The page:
Multitasking can be seen as an efficient use of one’s time too, since, diversion of attention and focus notwithstanding, it can be very effective if used properly. Think of it abstractly: each task requires a certain amount of time to get done. If we put all the tasks that need to be done (and there are indeed a lot of them) in one single sequence, we spend a maximum amount of time in getting all of them done. If, on the other hand, we design goalposts and junctions for switching tasks, we may be able to save some time, which, in the long run, may end up being a lot of time. Take a look at this diagram:
It is a mathematical axiom that doing things concurrently requires shorter time than doing them one after another, but clearly one must not switch between tasks too often or too quickly, or one would never make any progress in anything or get anything done, since, as warned by pscyhologists, one’s attention span goes awry if one does not buckle down on the task at hand. As mentioned before, I like to switch tasks when the task at hand is in limbo i.e. it does not require my immediate attention and can take care of itself, let it be running a program on my devices, scanning documents that I have just read, inserting footnotes in a paper that I have just written. These pockets of self-automation which can be processed by efficient machines are what I call ‘dead pockets’, and rather than wait for these self-automated processes to finish, I would seize the opportunity to start another task and make headway into it, since such ‘dead pockets’ are in effect chunks of time where one can end up being inactive and unproductive, and the difference lies in whether one recognises such ‘dead pockets’ and make the most out of them by working in their duration rather than passively wait for them to complete. The key in maximising efficiency in time management, therefore, may lie in minimising the number and length of ‘dead pockets’ in one’s working routine, and one can make more progress in one’s multitasked lives by being active for as long as one can. After all, active engagement is far more powerful and effective than passive observance, even though the latter is clearly fundamental for a successful execution of the former. Time is often our biggest enemy, since although we are always in need of more of it, we constantly feel the need for it. As the old saying goes, ‘there are simply not enough hours in the day to get things done’. It is time to make time our closest ally in moving forward.
This approach of multitasking may also improve the quality of one’s work. ‘Patience is a virtue.’ A commonly known piece of wisdom which has been repeated to us many times (certainly to me). Sometimes things do not happen immediately, and by rushing them and forcing the end result we merely undermine the quality of our work and sabotage our chances of achieving the best possible result. This seems to indicate that slow heat is better than fast heat and doing things over a long stretch of time may well yield better results than last-minute frantic insertions (though see my blog on the advantages of the latter). It is difficult, however, to be patient all the time, especially in our busy lives where we are constantly on a tight schedule to get things done and there is simply no time to waste by waiting around. Often it does boil down to: Get it done now or nothing. The quick pace of modern life has bred a lot of impatience in us, and this has a knock-on negative effect not only on the quality of our work but also on our mental state, as we often end up being anxious and hyper-sensitive when things do not go our way immediately. As mentioned before, I like multitasking, since it allows me to eliminate a lot of dead space in my time management, and another advantage of alternating between tasks is that it also removes a lot of stress in me, since rather than biting my nails waiting for something to happen, I can perhaps let the process take care of itself, which is sometimes essential for getting the best results (as the saying goes in cooking, let it brew/breathe), and I can use the waiting-time to tend to some other task(s) waiting for me to do. The numerous advantages of this form of multitasking include time efficiency, quality enhancement, and most importantly mental health since I find it much more comforting to just let things go for a bit while concentrating on some other thing. It really improves my mood when I switch effortlessly between tasks, and when I get back to the original task, it always looks much better to me after having breathed for a while and I can approach it with fresh eyes and make it even better. Really not bad at all.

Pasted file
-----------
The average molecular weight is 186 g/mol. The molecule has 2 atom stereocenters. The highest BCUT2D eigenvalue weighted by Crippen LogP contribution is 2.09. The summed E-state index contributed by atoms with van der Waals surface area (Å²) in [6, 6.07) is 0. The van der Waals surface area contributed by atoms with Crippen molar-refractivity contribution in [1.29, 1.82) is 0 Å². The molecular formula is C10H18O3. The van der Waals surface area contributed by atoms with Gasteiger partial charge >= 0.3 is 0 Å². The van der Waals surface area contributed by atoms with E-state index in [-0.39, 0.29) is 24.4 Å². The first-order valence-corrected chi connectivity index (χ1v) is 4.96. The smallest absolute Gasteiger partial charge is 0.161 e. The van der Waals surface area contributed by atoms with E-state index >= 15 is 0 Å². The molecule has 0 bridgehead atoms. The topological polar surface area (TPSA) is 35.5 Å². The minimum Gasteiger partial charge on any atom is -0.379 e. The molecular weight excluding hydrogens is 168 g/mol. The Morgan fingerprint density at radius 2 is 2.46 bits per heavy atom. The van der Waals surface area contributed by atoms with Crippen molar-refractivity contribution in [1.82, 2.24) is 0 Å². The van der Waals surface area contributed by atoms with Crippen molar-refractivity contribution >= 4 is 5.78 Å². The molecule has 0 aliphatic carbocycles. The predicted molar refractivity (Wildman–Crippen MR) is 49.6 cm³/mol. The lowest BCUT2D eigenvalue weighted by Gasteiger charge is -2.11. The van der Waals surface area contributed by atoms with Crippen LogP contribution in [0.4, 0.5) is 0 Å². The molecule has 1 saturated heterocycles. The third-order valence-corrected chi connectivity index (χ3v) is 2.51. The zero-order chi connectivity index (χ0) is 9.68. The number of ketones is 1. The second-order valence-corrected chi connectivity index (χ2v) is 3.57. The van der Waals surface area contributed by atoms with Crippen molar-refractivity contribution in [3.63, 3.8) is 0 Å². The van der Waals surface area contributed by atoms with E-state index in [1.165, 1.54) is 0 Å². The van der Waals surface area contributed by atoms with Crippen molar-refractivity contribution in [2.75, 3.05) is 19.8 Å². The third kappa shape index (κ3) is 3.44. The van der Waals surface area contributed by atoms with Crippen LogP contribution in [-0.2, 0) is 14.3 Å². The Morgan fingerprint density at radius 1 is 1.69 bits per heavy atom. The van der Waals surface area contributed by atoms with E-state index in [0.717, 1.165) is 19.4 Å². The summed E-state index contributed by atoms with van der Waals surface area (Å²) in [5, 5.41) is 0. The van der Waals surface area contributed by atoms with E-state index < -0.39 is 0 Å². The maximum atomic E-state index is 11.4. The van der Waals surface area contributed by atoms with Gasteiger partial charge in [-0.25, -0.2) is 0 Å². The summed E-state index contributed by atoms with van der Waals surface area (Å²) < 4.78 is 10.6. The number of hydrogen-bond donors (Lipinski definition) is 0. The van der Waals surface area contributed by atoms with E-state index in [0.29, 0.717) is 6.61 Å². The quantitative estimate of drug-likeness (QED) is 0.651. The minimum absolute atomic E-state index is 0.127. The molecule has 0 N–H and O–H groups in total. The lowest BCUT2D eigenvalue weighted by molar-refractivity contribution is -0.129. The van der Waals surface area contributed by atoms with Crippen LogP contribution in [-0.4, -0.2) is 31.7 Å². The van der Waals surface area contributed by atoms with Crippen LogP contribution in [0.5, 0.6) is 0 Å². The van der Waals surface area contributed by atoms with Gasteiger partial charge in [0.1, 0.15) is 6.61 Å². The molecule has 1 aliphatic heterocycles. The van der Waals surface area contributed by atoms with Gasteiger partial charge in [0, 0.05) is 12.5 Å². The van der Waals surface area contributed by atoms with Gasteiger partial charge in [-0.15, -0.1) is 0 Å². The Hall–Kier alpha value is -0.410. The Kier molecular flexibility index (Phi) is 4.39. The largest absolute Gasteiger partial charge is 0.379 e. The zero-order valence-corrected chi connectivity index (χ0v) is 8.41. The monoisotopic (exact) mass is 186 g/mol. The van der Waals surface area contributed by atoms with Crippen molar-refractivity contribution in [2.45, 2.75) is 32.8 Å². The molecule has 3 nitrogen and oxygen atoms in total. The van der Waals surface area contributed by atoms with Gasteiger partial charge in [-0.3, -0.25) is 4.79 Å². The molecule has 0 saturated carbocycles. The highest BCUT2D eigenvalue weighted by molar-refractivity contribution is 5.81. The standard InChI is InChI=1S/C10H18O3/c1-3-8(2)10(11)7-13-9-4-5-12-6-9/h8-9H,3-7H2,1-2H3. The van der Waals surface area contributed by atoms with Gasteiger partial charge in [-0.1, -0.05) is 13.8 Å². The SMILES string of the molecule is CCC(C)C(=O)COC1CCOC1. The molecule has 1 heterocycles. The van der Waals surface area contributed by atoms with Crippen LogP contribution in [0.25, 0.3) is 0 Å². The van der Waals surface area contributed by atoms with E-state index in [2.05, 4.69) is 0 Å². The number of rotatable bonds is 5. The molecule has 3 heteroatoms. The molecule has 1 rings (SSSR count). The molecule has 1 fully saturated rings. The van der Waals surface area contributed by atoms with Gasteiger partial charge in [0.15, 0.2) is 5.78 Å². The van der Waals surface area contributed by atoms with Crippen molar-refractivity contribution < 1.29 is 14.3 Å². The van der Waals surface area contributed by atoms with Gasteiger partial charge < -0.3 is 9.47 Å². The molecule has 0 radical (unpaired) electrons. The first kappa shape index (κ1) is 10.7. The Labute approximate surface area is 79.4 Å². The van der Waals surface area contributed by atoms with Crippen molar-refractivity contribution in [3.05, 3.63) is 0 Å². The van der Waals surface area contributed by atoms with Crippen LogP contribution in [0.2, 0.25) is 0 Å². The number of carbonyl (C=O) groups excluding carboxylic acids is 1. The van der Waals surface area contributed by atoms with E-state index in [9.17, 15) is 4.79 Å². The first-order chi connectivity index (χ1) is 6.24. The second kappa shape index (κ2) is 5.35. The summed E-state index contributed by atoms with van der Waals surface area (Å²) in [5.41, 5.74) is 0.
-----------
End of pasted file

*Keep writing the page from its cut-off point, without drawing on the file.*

I frequently hear stories about multitasking being inefficient and unproductive in the modern age, and there may be a lot of cognitive basis for these criticisms, but from a practical point of view keeping our lives constantly moving by getting several things going at the same time can be a very effective way of working. I guess we all work differently and it is not always conducive (or even possible) to prescribe universal methods of working/training. After all, we need to find the best way for oneself, and this we can only discover for ourselves and not from others. What works for others may not work for you. Keep looking for what works best for you, as there is always a way. Don’t give up.
Originally published at keithtselinguist.wordpress.com.